What is one business idea that you’re willing to give away to our readers?
Don’t assume that there’s a client or customer too big for you to serve. Don’t be afraid to go elephant hunting if you truly believe in the product or service you are offering.
If you could change one thing in the world, what would it be and how would you go about it?
The cost of a college education is an obstacle for so many very talented folks. Costs are simply rising out of control. So as a market, we are losing great leaders, technologists, inventors, because they never move past that hurdle. Virtualization is the key to driving down those costs. But it’s not going to be enough. Somewhere the public and private sectors have to put their heads together and, as a nation, embrace the fact that without a highly-educated workforce to lead global technological innovation, our economic decline is guaranteed.
Tell us a secret.
No one cares about your objective. It’s the most useless information on a resume. In order to have any value, resumes should focus on tangible accomplishments. Ok…you have/had a job, some education and/or awards and, that’s nice, but tell us…what have you done with all that? Why are you a superstar that’s going to drive my bottom line/propel my start-up/take my company to the next level?
What are your three favorite online tools or resources and what do you love about them?
What is the one book that you recommend our community read and why? ?
I’m sure you’ve heard this before, but The Lean Startup by Eric Ries is important in my world. It includes great ideas on how businesses should approach innovation. Its relevance is further increased since the book comes up frequently in discussions I have with candidates.
Three people we should follow on Twitter and why?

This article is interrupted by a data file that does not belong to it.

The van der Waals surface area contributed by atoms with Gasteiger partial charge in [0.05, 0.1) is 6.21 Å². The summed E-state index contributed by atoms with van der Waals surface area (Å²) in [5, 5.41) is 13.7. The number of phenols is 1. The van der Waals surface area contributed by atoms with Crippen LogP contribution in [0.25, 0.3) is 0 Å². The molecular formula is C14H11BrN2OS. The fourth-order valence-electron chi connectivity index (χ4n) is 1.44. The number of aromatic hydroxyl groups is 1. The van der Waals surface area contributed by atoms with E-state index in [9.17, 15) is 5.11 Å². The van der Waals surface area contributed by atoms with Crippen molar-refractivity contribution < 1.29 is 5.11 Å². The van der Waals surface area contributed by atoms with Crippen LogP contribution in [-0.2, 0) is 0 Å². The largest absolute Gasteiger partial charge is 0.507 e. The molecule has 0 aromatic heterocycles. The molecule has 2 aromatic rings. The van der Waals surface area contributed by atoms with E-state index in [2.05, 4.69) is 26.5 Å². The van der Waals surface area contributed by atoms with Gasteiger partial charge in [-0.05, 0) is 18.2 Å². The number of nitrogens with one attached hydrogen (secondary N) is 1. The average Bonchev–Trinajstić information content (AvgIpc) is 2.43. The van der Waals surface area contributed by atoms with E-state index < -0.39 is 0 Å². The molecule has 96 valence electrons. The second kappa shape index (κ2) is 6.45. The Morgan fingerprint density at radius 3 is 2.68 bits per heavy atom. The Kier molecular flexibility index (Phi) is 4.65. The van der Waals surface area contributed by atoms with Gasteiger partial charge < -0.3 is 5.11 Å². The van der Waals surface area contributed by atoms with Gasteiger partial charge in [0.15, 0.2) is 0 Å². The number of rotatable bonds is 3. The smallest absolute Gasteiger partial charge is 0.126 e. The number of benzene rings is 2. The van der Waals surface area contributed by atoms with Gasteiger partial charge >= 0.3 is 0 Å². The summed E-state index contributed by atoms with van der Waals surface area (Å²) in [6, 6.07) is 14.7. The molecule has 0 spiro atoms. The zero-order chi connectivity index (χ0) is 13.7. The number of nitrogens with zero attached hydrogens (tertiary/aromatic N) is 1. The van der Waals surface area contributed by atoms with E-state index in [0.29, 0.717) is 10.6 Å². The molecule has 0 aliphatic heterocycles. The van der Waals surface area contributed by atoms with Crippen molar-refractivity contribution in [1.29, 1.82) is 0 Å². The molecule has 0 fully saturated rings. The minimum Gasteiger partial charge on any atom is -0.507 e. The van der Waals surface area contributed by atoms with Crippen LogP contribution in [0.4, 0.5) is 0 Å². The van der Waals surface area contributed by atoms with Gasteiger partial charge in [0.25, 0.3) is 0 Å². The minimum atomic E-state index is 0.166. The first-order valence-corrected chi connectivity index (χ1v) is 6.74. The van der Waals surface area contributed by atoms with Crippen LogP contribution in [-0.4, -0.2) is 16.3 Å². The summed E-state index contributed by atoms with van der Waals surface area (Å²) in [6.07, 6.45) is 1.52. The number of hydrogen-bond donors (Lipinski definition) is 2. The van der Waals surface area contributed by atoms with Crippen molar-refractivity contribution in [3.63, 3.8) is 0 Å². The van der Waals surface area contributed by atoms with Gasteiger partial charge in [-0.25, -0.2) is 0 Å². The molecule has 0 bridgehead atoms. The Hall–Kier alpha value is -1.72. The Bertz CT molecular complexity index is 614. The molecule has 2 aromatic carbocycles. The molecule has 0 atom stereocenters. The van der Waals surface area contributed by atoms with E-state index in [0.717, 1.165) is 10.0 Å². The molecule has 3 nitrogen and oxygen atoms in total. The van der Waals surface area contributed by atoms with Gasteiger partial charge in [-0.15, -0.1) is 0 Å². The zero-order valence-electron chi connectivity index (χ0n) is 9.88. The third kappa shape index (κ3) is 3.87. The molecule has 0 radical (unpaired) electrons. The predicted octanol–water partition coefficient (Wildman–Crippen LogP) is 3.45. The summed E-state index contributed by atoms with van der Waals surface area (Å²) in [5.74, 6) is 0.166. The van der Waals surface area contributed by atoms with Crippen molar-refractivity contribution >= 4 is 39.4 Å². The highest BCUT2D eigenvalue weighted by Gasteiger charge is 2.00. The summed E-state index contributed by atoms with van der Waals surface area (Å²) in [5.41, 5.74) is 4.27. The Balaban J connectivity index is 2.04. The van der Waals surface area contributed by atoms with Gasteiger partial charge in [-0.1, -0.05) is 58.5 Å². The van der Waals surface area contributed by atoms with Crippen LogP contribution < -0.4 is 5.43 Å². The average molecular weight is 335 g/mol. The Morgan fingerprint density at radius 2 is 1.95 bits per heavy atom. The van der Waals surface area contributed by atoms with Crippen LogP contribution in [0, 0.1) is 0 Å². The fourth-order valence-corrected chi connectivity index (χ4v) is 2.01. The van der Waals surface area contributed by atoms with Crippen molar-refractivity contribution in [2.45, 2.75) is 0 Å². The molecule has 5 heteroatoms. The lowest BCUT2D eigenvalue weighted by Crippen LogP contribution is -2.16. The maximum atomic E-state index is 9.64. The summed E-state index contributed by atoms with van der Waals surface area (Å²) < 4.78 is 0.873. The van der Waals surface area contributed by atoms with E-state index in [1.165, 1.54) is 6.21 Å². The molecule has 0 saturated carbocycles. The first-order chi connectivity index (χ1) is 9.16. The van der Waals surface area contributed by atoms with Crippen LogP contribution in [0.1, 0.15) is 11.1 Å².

Efficiency is important when you wear multiple hats in your life…so my three favorite follows aren’t individual people, but compilations:
@techstartups – Technology, venture capital, entrepreneurship, and investing are all discussed on this feed.
@CleanTechies – It covers green technology, alternative energy, and other sustainable innovative resource usage news.
@ManagementTip – HarvardBusiness.org shares management tips that can improve your business’ financial success .
When was the last time you laughed out loud? What caused it?
This morning …my kids…they are a constant source of fun.
Who are your heroes?
My grandfathers are both my heroes. Both were wounded in WWII, came back and excelled at their passions. One was a successful entrepreneur; the other a respected politician. I couldn’t do any better than to follow their examples.
What is the biggest mistake a company can make when hiring senior leaders?
It happens all the time – someone’s resume gets him hired, but his inability to fit within the business’ culture gets him fired. Companies regularly fail to focus enough on whether a particular candidate will fit within their cultural structure. Paying close attention to whether someone will be able to navigate the waters before you hire him saves money, frustration and time. Skill sets and accomplishments are one thing, but if you don’t fit in at a company, you won’t be successful there.
What do you hope to see, but doubt you will, in your lifetime?
A championship for a Cleveland sports team – Cavs, Indians, Browns – I really don’t care which!
Tim Conti on LinkedIn: www.linkedin.com/pub/tim-conti/0/8bb/1b6
Tim Conti Email: firstname.lastname@example.org
ON Search Partners website: www.onpartners.com
ON Search Partners on Facebook: http://www.facebook.com/ONSearchPartners
ON Search Partners on Twitter: @ONSearchPartner